Of course, if an incoming wavelength on one fiber is the same as an incoming wavelength on the other fiber, the two cannot be combined on an outgoing fiber. Moreover, the switching is accomplished at the cost of 50 percent of the incoming power. Nonetheless, with these restrictions in mind, the concept of Figure 3 can be extended to N incoming and outgoing fibers, each carrying an arbitrary number of wavelengths. The power loss — by a factor of N — is compensated by the amplifiers on either side of the switch.

Various designs

There are several approaches to the wavelength selective switch design that are based on technologies such as microelectromechanical systems (MEMS) micromirrors and liquid-crystal switches. Figure 4 shows a 1 × 5 wavelength selective switch with a MEMS-micromirror architecture. The DWDM wavelengths enter the switch from the left on a single-mode fiber that attaches to a fiber concentrator array. This optical component serves as the interface between the fiber and free space, with light entering via fibers and exiting as beams projected into space. (The interior of a hermetically sealed wavelength selective switch may be a vacuum or may be filled with air or an inert gas).

Figure 4.
This 1 × 5 wavelength selective switch can connect any of the four wavelengths on the input fiber to any of the five output fibers (although for simplicity, it is shown connecting all of them to the same output fiber). Because this is a purely optical device, it also could function as a 5 × 1 wavelength selective switch if all the arrows were reversed.

Emerging from the concentrator array, each beam passes through several front-end optics components to magnify, collimate, refract or otherwise condition the beams so that they will impinge upon the dispersive element at the desired angle and magnification. A dispersive element, shown in Figure 4 as a transmissive diffraction grating, demultiplexes each beam into its constituent wavelengths. The individual-wavelength beams leave the grating and enter the back-end optics, which, as with the front-end optics, condition and manipulate the projected beams, sending each to a dedicated MEMS micromirror.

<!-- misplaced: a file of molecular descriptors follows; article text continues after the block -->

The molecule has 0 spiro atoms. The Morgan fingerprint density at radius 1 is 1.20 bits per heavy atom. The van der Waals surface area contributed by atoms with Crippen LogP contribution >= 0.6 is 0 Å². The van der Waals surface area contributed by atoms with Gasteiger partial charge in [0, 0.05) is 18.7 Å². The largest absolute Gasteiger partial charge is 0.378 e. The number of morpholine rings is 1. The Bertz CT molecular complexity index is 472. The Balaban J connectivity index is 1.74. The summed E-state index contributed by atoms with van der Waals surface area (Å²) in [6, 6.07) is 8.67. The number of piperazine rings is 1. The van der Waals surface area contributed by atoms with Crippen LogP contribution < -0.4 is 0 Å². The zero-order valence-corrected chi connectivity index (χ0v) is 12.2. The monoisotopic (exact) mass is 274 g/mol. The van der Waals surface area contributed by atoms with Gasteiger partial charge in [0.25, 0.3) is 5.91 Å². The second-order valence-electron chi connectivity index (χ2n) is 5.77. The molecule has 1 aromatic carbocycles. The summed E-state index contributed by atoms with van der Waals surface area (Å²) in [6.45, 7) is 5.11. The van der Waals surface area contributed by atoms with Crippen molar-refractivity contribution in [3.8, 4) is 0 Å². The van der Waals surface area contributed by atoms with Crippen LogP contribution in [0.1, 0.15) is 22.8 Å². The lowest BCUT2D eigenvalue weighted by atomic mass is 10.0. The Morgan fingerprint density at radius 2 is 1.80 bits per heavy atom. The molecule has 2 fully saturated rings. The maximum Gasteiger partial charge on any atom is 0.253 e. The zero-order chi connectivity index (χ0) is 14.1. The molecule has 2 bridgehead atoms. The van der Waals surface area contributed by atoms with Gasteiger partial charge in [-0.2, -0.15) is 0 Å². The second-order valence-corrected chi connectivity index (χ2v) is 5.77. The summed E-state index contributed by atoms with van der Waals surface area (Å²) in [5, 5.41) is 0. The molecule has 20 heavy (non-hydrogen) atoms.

The switching engine of the wavelength selective switch comprises an array of MEMS micromirrors (see Figure 4, where only one row of micromirrors is shown for simplicity, and Figure 5, which is a photograph of an array of MEMS micromirrors). Generally, the mirrors are fabricated lithographically in silicon using bonding, coating and etching techniques developed in the semiconductor industry. Each mirror can be tilted independent of the others, on the axis of rotation shown in Figure 4. As it tilts, its beam reflects into the back-end optics, which condition it to impinge on the grating again. The grating multiplexes all incoming beams and sends them through the front-end optics to the output.

Figure 5.
This 12 × 40 microelectromechanical systems (MEMS) array has integrated drive electronics.

Also in Figure 4, four MEMS micromirrors are shown. In a real device, there might be multiple micromirrors in each row, corresponding to the number of DWDM wavelengths supported by the device. Although the figure shows all beams coupled from the input fiber to the lowest of the five output fibers, each mirror can be tilted independently to “connect” its single-wavelength beam from the input fiber to any of the five output fibers. To “block” a wavelength, the micromirror simply tilts to an angle that steers its beam away from the output port.

The micromirror also can attenuate its wavelength by off-pointing slightly, intentionally causing slight decoupling of the light beam into the concentrator array. This can be useful in balancing the power in different wavelength channels so that a strong channel does not deleteriously affect other channels by, for example, saturating the gain in an amplifier. Attenuation precision of better than 0.1 dB is commonly specified in state-of-the-art wavelength-selective-switch products and is adequate for power equalization in all network applications.

All of the optical components in the light path must be optimized during manufacture for low insertion loss, proper geometric tolerances, freedom from surface defects, flatness, transmissivity/reflectivity, and low polarization dependence. As the active element, the micromirror criteria include flatness, reflectivity, sensitivity, drive voltage, full-scale tilt angle, pull-in angle, linearity, uniformity, drift over time and over-all reliability. Components must be rated for typical end-use lifetimes of 10 to 12 years and must maintain their specifications across all telecom environments: –5 to 60 °C temperature, high vibration and mechanical shock. The entire package must fit into a relatively small volume, typically a few tens of cubic inches (Figure 5).